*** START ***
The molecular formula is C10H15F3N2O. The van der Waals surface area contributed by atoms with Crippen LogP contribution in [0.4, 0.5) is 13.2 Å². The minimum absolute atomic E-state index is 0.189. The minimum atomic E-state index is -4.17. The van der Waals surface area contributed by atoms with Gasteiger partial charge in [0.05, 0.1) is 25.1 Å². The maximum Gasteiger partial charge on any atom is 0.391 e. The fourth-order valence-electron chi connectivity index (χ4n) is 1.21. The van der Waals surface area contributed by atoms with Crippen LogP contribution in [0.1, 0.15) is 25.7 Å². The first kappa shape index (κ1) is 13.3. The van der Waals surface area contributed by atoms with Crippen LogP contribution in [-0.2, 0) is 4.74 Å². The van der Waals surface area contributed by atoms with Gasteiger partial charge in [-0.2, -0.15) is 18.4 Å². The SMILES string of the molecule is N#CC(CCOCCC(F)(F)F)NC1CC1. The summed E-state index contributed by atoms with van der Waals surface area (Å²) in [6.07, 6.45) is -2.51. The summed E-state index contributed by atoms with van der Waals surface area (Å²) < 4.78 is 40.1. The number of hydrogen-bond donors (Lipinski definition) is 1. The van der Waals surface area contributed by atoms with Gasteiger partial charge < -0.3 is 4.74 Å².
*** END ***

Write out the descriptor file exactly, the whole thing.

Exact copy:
The molecular formula is C10H15F3N2O. The van der Waals surface area contributed by atoms with Crippen LogP contribution in [0.4, 0.5) is 13.2 Å². The minimum absolute atomic E-state index is 0.189. The minimum atomic E-state index is -4.17. The van der Waals surface area contributed by atoms with Gasteiger partial charge in [0.05, 0.1) is 25.1 Å². The maximum Gasteiger partial charge on any atom is 0.391 e. The fourth-order valence-electron chi connectivity index (χ4n) is 1.21. The van der Waals surface area contributed by atoms with Crippen LogP contribution in [0.1, 0.15) is 25.7 Å². The first kappa shape index (κ1) is 13.3. The van der Waals surface area contributed by atoms with Crippen LogP contribution in [-0.2, 0) is 4.74 Å². The van der Waals surface area contributed by atoms with Gasteiger partial charge in [-0.2, -0.15) is 18.4 Å². The SMILES string of the molecule is N#CC(CCOCCC(F)(F)F)NC1CC1. The summed E-state index contributed by atoms with van der Waals surface area (Å²) in [6.07, 6.45) is -2.51. The summed E-state index contributed by atoms with van der Waals surface area (Å²) < 4.78 is 40.1. The number of hydrogen-bond donors (Lipinski definition) is 1. The van der Waals surface area contributed by atoms with Gasteiger partial charge < -0.3 is 4.74 Å².